Coming Soon to Linux Desktops

by Charles Olsen

Linux is great for people who like having choices. For example, if you want to use a graphical desktop, there are many from which to choose, including XFCE, LXDE, Fluxbox, Openbox and Enlightenment, not to mention the two most popular desktops, GNOME and KDE. See Shawn Powers' article for more information on other desktop options (page 48).

KDE version 4.0 was released in January 2008, but GNOME hasn't had a major version update since 2.0 was released in 2002. Quite a few incremental updates have been made to GNOME, and until recently, the GNOME Project had planned to release version 3.0 in September 2010. At the time of this writing, the release has been pushed to March 2011.

When KDE 4.0 was released, it was a major change from KDE 3.5. Although KDE 4.0 was labeled a stable release, it actually was intended for developers and early adopters. Much of the functionality from KDE 3.5 had not yet been re-implemented. KDE 4.0 felt like a huge step backward, and it was widely criticized as being incomplete. GNOME 3's delayed release may be an attempt to avoid a similar situation.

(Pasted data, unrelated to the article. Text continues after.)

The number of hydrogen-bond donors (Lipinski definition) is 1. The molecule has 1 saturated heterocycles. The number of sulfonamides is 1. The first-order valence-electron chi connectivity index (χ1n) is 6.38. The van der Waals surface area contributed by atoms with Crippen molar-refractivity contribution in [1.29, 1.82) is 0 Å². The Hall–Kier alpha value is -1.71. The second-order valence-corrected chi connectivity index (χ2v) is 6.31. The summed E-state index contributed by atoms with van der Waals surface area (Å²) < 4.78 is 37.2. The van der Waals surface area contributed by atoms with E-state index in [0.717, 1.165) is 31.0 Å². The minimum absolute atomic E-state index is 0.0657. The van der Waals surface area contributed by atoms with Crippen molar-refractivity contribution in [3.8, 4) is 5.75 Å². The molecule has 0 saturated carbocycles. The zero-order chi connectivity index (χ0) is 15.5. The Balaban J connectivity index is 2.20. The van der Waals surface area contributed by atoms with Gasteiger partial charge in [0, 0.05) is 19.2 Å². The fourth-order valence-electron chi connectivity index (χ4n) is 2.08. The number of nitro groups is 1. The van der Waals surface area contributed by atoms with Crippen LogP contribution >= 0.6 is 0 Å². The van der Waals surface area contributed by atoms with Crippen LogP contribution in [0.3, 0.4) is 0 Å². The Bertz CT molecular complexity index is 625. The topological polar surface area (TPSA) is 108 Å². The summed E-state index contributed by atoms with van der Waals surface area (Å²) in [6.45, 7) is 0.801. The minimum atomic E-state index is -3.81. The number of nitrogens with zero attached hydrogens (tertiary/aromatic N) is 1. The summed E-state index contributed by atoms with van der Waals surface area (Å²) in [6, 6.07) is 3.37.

When I started using Linux, I came from the world of Windows and preferred the KDE desktop because it seemed more familiar. I initially was excited to see the new KDE 4.0. But after the upgrade, I soon became disgusted with the mess I now had on my system. So I installed GNOME and was quite happy with it. Not only did it work, but also my PC ran faster with GNOME than it did with KDE 4.0.

I haven't completely ignored KDE 4 since then. I've occasionally installed it on a test system and tried it out. KDE 4.1 seemed generally usable, and by the time 4.4 was released, it actually seemed pretty good. But for my production systems, I've stuck with GNOME and have been quite happy with it.

Now, GNOME is close to releasing a major upgrade to GNOME 3, which uses GNOME Shell to display the application windows and other objects. Will this be another fiasco like KDE 4? I don't think so. Based on what I've seen so far, I think GNOME 3 will be a solid release.

But, that's not all that's coming. Canonical is charting its own path and developing a different desktop called Unity for its next version of Ubuntu. Unity is already Canonical's desktop for Netbooks—is it suitable for laptops and PCs?


Although it has not been released officially, GNOME Shell has been in the repositories for a while now. You can install it and get a preview of what's coming in GNOME 3.